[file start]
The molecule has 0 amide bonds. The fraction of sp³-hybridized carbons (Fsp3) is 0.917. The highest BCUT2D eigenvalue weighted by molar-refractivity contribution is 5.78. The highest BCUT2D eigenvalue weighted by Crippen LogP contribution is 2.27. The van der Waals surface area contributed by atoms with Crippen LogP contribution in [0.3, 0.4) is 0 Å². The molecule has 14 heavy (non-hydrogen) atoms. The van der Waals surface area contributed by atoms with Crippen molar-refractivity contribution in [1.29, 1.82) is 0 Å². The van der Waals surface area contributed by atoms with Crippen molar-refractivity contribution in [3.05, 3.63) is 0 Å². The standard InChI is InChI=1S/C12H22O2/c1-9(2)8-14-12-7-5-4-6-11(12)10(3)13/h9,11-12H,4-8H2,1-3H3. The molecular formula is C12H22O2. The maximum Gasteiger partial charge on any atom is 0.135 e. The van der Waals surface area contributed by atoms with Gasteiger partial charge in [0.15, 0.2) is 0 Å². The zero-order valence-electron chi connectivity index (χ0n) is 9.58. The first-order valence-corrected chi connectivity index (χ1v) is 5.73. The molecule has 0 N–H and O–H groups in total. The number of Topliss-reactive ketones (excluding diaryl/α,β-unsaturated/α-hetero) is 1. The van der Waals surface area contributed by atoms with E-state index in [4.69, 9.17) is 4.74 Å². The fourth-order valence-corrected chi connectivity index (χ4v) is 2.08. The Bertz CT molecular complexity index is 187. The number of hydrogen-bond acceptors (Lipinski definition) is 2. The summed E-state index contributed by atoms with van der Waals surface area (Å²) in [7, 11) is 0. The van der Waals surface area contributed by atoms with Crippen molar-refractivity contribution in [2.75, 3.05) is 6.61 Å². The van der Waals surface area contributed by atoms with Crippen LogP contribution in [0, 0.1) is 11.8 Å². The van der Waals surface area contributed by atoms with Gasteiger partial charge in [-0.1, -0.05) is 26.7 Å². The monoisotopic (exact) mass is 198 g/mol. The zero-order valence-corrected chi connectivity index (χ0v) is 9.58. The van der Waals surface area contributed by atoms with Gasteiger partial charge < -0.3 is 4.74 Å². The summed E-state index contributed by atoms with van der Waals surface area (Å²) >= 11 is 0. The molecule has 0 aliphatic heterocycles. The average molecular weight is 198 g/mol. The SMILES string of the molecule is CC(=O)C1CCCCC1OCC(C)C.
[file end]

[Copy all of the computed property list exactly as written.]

The molecule has 0 amide bonds. The fraction of sp³-hybridized carbons (Fsp3) is 0.917. The highest BCUT2D eigenvalue weighted by molar-refractivity contribution is 5.78. The highest BCUT2D eigenvalue weighted by Crippen LogP contribution is 2.27. The van der Waals surface area contributed by atoms with Crippen LogP contribution in [0.3, 0.4) is 0 Å². The molecule has 14 heavy (non-hydrogen) atoms. The van der Waals surface area contributed by atoms with Crippen molar-refractivity contribution in [1.29, 1.82) is 0 Å². The van der Waals surface area contributed by atoms with Crippen molar-refractivity contribution in [3.05, 3.63) is 0 Å². The standard InChI is InChI=1S/C12H22O2/c1-9(2)8-14-12-7-5-4-6-11(12)10(3)13/h9,11-12H,4-8H2,1-3H3. The molecular formula is C12H22O2. The maximum Gasteiger partial charge on any atom is 0.135 e. The van der Waals surface area contributed by atoms with Gasteiger partial charge in [0.15, 0.2) is 0 Å². The zero-order valence-electron chi connectivity index (χ0n) is 9.58. The first-order valence-corrected chi connectivity index (χ1v) is 5.73. The molecule has 0 N–H and O–H groups in total. The number of Topliss-reactive ketones (excluding diaryl/α,β-unsaturated/α-hetero) is 1. The van der Waals surface area contributed by atoms with E-state index in [4.69, 9.17) is 4.74 Å². The fourth-order valence-corrected chi connectivity index (χ4v) is 2.08. The Bertz CT molecular complexity index is 187. The number of hydrogen-bond acceptors (Lipinski definition) is 2. The summed E-state index contributed by atoms with van der Waals surface area (Å²) in [7, 11) is 0. The van der Waals surface area contributed by atoms with Crippen molar-refractivity contribution in [2.75, 3.05) is 6.61 Å². The van der Waals surface area contributed by atoms with Crippen LogP contribution in [0, 0.1) is 11.8 Å². The van der Waals surface area contributed by atoms with Gasteiger partial charge in [-0.1, -0.05) is 26.7 Å². The monoisotopic (exact) mass is 198 g/mol. The zero-order valence-corrected chi connectivity index (χ0v) is 9.58. The van der Waals surface area contributed by atoms with Gasteiger partial charge < -0.3 is 4.74 Å². The summed E-state index contributed by atoms with van der Waals surface area (Å²) >= 11 is 0. The molecule has 0 aliphatic heterocycles. The average molecular weight is 198 g/mol. The SMILES string of the molecule is CC(=O)C1CCCCC1OCC(C)C.